Call for taxman to drop revenue neutral ‘straitjacket’

A leading tax adviser has urged UK tax authorities to drop their revenue
neutral ‘straitjacket’ and accept that reform may cost the exchequer money in
the short-term.

In the wake of the proposed controversial changes to taxing foreign profits,
Chartered Institute of
spokesman John Whiting pushed for rulemakers to take the same line
as big business and think about the long-term benefits.

‘The tax authorities have got to get rid of this “revenue neutral”
straitjacket,’ he said. ‘The starting point seems to be that reforms have to be
revenue neutral. Businesses understand that you have to invest to make money and
perhaps the government should take the same view. You can’t have a tax system
where you’re handing out cash willy-nilly, but you must also spend a pound to
raise a pound sometimes.’

His comments came in the wake of United Business Media and Shire dropping the
UK as a tax base. The departures led to Alistair Darling scrambling to keep plcs
from following suit by setting up a business-government tax forum last month.

The latest CFC changes, to clamp down on companies keeping assets such as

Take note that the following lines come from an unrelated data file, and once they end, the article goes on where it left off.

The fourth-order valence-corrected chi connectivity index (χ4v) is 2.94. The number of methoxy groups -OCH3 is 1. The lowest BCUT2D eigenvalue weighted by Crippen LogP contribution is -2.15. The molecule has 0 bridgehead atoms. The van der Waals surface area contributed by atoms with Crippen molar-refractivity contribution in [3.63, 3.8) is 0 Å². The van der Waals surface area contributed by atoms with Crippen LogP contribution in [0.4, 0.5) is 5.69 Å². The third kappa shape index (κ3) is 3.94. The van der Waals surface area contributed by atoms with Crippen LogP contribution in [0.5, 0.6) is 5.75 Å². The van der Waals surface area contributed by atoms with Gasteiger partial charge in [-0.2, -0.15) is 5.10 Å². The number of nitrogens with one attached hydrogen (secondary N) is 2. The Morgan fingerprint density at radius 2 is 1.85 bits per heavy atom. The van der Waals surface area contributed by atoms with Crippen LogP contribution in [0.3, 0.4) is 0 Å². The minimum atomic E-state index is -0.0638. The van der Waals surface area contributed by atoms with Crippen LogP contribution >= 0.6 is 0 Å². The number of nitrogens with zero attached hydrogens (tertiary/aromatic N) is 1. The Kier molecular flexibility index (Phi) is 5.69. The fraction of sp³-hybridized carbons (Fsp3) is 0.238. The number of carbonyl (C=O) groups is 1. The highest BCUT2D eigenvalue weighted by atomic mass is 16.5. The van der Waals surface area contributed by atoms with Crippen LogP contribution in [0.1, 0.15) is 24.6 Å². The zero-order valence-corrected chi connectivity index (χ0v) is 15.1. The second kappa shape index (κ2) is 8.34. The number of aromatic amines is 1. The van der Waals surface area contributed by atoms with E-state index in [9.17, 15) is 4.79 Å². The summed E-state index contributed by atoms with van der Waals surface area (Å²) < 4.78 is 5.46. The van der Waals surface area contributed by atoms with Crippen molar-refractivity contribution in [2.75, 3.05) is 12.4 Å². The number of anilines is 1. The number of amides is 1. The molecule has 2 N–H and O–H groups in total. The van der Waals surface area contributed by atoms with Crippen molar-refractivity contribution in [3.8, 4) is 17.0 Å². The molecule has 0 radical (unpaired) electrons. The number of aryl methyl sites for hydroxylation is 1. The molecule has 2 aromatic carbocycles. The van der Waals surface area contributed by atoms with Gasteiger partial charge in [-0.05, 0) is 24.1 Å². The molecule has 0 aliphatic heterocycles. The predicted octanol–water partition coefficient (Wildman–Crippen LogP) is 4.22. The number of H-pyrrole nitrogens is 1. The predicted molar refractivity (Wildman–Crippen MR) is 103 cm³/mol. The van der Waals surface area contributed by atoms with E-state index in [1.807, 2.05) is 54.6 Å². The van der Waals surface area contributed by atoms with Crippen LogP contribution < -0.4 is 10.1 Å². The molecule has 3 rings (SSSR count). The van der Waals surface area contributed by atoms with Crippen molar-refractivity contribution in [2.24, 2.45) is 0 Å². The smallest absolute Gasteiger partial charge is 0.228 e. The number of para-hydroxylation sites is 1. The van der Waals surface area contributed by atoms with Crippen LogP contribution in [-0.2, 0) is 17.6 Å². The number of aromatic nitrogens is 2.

intellectual property in low tax regions and setting up offshore treasury
functions, were made to try to smooth out the loss to the exchequer from the
dividend exemp- tion. Under the exemption, corporate gains made in low tax
regions will not be hit by UK taxation.

Chris Sanger, head of tax policy at Ernst & Young, said that while being
revenue neutral was prudent, the taxman was taking too cautious an approach in
some cases.

‘There’s a real question as to whether [the tax authorities] concerns with
issuing the dividend exemption will actually come to pass.’ In terms of
repatriation of funds onshore, the foreign profits exemption would actually
benefit the UK, Sanger said. ‘I think it’s important that the upsides are looked
at as well as the downside.’

Whiting added that it would be a major boost if the authorities eased the
compliance burden. ‘If I spend a pound to raise 90p and also cut 10p in admin
costs then I would also see that as revenue neutral. More attention needs to be
given to the admin costs of taxpayers.’

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